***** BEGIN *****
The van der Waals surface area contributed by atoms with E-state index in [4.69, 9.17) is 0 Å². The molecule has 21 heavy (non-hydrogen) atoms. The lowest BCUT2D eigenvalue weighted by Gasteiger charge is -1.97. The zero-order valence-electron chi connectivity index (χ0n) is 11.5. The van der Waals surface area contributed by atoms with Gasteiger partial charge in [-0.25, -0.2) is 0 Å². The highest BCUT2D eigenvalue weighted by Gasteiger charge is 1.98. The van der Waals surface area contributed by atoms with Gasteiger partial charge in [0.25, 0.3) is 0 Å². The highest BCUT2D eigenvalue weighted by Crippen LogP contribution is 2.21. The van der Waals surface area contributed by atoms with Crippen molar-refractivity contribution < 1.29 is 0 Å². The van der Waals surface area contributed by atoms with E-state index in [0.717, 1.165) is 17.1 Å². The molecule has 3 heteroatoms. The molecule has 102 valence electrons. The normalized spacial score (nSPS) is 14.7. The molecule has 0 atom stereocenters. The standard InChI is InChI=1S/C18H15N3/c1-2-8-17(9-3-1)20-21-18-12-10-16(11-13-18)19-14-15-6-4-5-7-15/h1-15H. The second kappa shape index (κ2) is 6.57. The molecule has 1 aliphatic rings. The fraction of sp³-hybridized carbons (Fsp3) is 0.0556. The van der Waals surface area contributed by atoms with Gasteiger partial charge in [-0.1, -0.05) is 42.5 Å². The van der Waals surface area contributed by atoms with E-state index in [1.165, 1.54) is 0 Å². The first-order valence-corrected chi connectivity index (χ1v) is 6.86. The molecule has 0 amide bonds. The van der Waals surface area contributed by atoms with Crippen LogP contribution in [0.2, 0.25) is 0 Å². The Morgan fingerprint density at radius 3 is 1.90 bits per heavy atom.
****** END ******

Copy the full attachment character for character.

The van der Waals surface area contributed by atoms with E-state index in [4.69, 9.17) is 0 Å². The molecule has 21 heavy (non-hydrogen) atoms. The lowest BCUT2D eigenvalue weighted by Gasteiger charge is -1.97. The zero-order valence-electron chi connectivity index (χ0n) is 11.5. The van der Waals surface area contributed by atoms with Gasteiger partial charge in [-0.25, -0.2) is 0 Å². The highest BCUT2D eigenvalue weighted by Gasteiger charge is 1.98. The van der Waals surface area contributed by atoms with Gasteiger partial charge in [0.25, 0.3) is 0 Å². The highest BCUT2D eigenvalue weighted by Crippen LogP contribution is 2.21. The van der Waals surface area contributed by atoms with Crippen molar-refractivity contribution < 1.29 is 0 Å². The van der Waals surface area contributed by atoms with E-state index in [0.717, 1.165) is 17.1 Å². The molecule has 3 heteroatoms. The molecule has 102 valence electrons. The normalized spacial score (nSPS) is 14.7. The molecule has 0 atom stereocenters. The standard InChI is InChI=1S/C18H15N3/c1-2-8-17(9-3-1)20-21-18-12-10-16(11-13-18)19-14-15-6-4-5-7-15/h1-15H. The second kappa shape index (κ2) is 6.57. The molecule has 1 aliphatic rings. The fraction of sp³-hybridized carbons (Fsp3) is 0.0556. The van der Waals surface area contributed by atoms with Gasteiger partial charge in [-0.1, -0.05) is 42.5 Å². The van der Waals surface area contributed by atoms with E-state index in [1.165, 1.54) is 0 Å². The first-order valence-corrected chi connectivity index (χ1v) is 6.86. The molecule has 0 amide bonds. The van der Waals surface area contributed by atoms with Crippen LogP contribution in [0.2, 0.25) is 0 Å². The Morgan fingerprint density at radius 3 is 1.90 bits per heavy atom.